WADA Widens Net In IAAF Extortion Report

For the first time, the World Anti-Doping Agency has confirmed that senior IAAF officials  attempted extortion beyond Russia and included a Turkish athlete, believed to be Asli Cakir Alptekin, the London 2012 1500m gold medalist.

Asli Cakir Alptekin

A 170-page report by the International Association of Athletics Federations unveiled cover-ups and blackmail at the highest level of athletics. The report referenced a September 2014 meeting between the WADA chairman, Sir Craig Reedie, and the then deputy Russian Sports Minister Yuri Nagornykh. The sports minister told Reedie Valentin Balakhnichev, president of the All Russia Athletics Federation and one of four senior officials who were banned by the IAAF ethics commission, had told him that the All-Russia Athletic Federation had been blackmailed by the IAAF since 2011 and the same "strategy" was in place not only in Russia but, potentially, in other countries such as Morocco and Turkey.

Former WADA President Dick pound will be presenting the second part of his investigation next week into systemic doping in Russia and the related corruption at the highest levels of the IAAF under Lamine Diack, the previous IAAF president. Lamine's son Papa Massata Diack, and his lawyer, Habib Cissé, were named in the report submitted IAAF ethics commission as being at the centre of a scheme to cover up a positive test by Lilya Shubukhova, the marathon runner, in return for €450,000. Papa Massata Diack was recently banned for life while the former IAAF anti-doping chief Gabriel Dollé was banned for five years. The ex-IAAF anti-doping chief has been questioned by French prosecutors who are investigating allegations that Lamine pocketed more than €1m in return for covering up doping rule violations.

In the first part of his report, Pound referred to Alptekin and said the world governing body of athletics ought to have expedited the matter to an Athlete Biological Passport expert panel prior to the pending 2012 London Games. Diack remarked Coe and Sergey Bubka, then vice-presidents to Diack, could have acted sooner to press for a review on governance and must have overhauled the IAAF’s “19th-century constitution” Diack said they had an opportunity a long time ago to address issues of governance, and you saw from the International Olympic Committee what happens if you don’t do that.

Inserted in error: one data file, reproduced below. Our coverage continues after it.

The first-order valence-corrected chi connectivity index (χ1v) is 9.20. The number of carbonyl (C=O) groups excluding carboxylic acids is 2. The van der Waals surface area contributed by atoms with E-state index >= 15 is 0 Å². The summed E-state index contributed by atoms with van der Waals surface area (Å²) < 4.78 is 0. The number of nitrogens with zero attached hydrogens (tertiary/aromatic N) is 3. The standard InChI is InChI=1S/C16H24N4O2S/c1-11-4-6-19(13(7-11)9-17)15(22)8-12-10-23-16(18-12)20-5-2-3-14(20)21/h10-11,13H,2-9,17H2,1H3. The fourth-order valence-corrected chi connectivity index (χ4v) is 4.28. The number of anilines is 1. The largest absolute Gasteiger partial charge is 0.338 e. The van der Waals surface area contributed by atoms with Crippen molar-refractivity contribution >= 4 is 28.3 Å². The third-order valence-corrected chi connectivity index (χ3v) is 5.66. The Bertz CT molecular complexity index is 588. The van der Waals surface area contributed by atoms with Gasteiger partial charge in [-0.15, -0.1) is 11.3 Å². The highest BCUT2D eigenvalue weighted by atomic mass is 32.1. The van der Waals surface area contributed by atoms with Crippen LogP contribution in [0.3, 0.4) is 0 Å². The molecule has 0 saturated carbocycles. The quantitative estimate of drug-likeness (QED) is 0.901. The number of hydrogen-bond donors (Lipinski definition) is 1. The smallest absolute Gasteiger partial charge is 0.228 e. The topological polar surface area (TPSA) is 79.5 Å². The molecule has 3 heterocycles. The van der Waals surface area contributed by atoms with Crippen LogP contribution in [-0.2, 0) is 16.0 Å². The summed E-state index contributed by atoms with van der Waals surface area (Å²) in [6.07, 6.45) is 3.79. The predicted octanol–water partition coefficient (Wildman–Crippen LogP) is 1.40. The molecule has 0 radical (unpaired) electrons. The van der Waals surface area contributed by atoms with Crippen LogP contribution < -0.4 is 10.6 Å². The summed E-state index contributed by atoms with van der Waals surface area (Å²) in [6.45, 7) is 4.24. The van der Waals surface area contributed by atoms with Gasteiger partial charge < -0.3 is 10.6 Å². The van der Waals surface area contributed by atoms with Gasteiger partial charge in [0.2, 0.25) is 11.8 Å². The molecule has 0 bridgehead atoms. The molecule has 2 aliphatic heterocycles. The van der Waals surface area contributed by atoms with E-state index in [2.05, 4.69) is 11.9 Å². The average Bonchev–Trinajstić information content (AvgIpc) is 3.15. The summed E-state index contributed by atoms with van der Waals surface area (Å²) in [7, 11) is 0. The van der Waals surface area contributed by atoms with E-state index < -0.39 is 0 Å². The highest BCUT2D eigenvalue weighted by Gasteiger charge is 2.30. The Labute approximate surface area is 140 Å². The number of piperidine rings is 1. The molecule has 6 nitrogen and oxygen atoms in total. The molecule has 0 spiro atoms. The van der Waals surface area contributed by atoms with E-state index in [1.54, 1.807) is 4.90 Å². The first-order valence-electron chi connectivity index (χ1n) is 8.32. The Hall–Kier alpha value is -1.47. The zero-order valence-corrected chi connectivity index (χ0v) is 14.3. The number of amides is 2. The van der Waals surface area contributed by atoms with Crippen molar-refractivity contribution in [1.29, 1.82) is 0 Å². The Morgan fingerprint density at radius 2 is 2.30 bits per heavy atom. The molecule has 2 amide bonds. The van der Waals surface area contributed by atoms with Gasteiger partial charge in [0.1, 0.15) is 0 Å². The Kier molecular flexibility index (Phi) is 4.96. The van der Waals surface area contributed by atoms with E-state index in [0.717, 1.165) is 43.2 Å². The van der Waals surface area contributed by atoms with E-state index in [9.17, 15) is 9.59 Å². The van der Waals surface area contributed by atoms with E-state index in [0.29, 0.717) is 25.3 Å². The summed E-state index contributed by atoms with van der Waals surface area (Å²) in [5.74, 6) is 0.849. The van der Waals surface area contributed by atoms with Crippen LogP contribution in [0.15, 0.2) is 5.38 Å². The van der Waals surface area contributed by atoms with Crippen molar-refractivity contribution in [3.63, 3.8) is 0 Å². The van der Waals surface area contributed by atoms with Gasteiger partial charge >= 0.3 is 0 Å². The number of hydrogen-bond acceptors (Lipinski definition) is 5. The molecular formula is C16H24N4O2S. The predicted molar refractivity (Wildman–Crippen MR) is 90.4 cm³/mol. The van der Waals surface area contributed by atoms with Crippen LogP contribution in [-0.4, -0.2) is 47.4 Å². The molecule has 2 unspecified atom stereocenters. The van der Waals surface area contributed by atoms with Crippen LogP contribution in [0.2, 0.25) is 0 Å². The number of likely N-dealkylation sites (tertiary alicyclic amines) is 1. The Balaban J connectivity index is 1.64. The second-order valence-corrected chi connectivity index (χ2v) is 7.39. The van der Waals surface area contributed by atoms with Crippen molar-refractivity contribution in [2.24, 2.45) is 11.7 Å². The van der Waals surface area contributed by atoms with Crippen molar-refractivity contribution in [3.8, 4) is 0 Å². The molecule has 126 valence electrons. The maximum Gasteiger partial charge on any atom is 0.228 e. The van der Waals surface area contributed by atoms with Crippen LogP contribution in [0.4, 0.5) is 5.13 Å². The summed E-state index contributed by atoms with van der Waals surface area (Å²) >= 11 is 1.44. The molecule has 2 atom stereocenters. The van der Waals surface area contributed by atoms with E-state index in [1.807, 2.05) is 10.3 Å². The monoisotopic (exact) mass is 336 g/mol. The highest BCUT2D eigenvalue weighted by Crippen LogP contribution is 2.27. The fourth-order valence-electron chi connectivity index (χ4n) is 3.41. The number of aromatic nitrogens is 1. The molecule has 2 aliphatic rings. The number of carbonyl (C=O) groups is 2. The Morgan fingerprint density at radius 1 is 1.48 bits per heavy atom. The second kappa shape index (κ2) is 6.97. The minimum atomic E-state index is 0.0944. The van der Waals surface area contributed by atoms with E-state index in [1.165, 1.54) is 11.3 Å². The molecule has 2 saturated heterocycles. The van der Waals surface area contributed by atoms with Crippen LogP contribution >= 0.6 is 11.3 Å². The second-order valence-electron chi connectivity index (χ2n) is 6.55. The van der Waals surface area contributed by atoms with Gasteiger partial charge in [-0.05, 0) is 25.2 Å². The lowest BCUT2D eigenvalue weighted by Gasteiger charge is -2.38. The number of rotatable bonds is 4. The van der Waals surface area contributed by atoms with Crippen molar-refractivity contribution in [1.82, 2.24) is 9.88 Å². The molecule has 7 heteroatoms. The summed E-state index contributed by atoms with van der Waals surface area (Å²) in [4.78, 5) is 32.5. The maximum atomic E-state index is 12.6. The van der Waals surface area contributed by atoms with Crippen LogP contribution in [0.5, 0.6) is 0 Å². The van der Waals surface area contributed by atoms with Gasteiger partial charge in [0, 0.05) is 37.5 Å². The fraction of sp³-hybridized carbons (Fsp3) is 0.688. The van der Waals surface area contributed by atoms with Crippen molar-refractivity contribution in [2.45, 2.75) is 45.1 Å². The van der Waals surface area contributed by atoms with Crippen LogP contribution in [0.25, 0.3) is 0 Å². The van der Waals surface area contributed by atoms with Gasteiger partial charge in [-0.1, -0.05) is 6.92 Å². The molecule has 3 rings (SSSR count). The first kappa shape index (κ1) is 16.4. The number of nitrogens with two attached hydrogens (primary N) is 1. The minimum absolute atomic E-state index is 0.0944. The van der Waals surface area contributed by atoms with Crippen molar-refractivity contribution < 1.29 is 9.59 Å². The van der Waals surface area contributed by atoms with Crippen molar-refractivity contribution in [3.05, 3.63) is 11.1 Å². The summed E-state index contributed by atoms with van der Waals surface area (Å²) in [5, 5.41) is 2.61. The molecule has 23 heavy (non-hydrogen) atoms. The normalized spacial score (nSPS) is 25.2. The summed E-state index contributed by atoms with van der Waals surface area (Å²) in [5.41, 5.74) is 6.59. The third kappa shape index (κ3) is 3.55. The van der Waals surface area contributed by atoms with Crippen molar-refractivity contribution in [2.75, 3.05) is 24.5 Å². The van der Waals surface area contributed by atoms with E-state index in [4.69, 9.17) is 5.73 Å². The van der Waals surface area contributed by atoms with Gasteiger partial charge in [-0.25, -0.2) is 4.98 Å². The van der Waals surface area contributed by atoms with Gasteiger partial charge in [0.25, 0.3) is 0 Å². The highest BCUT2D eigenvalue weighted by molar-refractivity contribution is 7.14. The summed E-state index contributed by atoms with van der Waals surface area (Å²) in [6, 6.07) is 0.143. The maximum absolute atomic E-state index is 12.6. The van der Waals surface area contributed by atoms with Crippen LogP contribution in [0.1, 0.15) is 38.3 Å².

Referring to the case, the French prosecutor Elaine Houlette said Alptekin was approached a few months after the London Games and it was suggested she could pay to avoid punishment. Houlette added it was sort of blackmail and Alptekin refused. Alptekin was banned for eight years and stripped of her London 2012 gold in 2015.

The Dutch IAAF Council member Sylvia Barlag moved to defend Sebastian Coe, who won elections on the promise that he will restore credibility of the sport. Coe recently said that he would overhaul structure of the world governing body of athletics in the face of continued questions over his handling of the crisis. Barlag added Sebastian championed the establishment of the Ethics Commission and Code on the IAAF Council. Barlag also remarked the IAAF, without the independent commission, would not have had the mechanisms in place to investigate these matters which resulted in the sanctions which were delivered yesterday.

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